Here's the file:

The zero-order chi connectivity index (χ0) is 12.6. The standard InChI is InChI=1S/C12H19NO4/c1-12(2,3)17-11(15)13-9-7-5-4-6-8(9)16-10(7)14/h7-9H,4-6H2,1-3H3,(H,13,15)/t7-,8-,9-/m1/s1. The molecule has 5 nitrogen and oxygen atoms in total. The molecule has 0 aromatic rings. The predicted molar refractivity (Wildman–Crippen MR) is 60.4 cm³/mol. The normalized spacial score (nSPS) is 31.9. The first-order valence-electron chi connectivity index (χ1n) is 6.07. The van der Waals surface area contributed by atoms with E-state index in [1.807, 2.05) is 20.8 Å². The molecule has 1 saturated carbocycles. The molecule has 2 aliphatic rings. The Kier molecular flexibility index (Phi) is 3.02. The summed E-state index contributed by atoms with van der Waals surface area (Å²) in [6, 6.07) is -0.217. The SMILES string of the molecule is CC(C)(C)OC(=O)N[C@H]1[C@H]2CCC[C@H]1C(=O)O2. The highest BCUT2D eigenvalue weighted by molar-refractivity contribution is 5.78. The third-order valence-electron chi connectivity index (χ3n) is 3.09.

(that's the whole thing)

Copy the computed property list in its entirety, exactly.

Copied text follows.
The zero-order chi connectivity index (χ0) is 12.6. The standard InChI is InChI=1S/C12H19NO4/c1-12(2,3)17-11(15)13-9-7-5-4-6-8(9)16-10(7)14/h7-9H,4-6H2,1-3H3,(H,13,15)/t7-,8-,9-/m1/s1. The molecule has 5 nitrogen and oxygen atoms in total. The molecule has 0 aromatic rings. The predicted molar refractivity (Wildman–Crippen MR) is 60.4 cm³/mol. The normalized spacial score (nSPS) is 31.9. The first-order valence-electron chi connectivity index (χ1n) is 6.07. The van der Waals surface area contributed by atoms with E-state index in [1.807, 2.05) is 20.8 Å². The molecule has 1 saturated carbocycles. The molecule has 2 aliphatic rings. The Kier molecular flexibility index (Phi) is 3.02. The summed E-state index contributed by atoms with van der Waals surface area (Å²) in [6, 6.07) is -0.217. The SMILES string of the molecule is CC(C)(C)OC(=O)N[C@H]1[C@H]2CCC[C@H]1C(=O)O2. The highest BCUT2D eigenvalue weighted by molar-refractivity contribution is 5.78. The third-order valence-electron chi connectivity index (χ3n) is 3.09.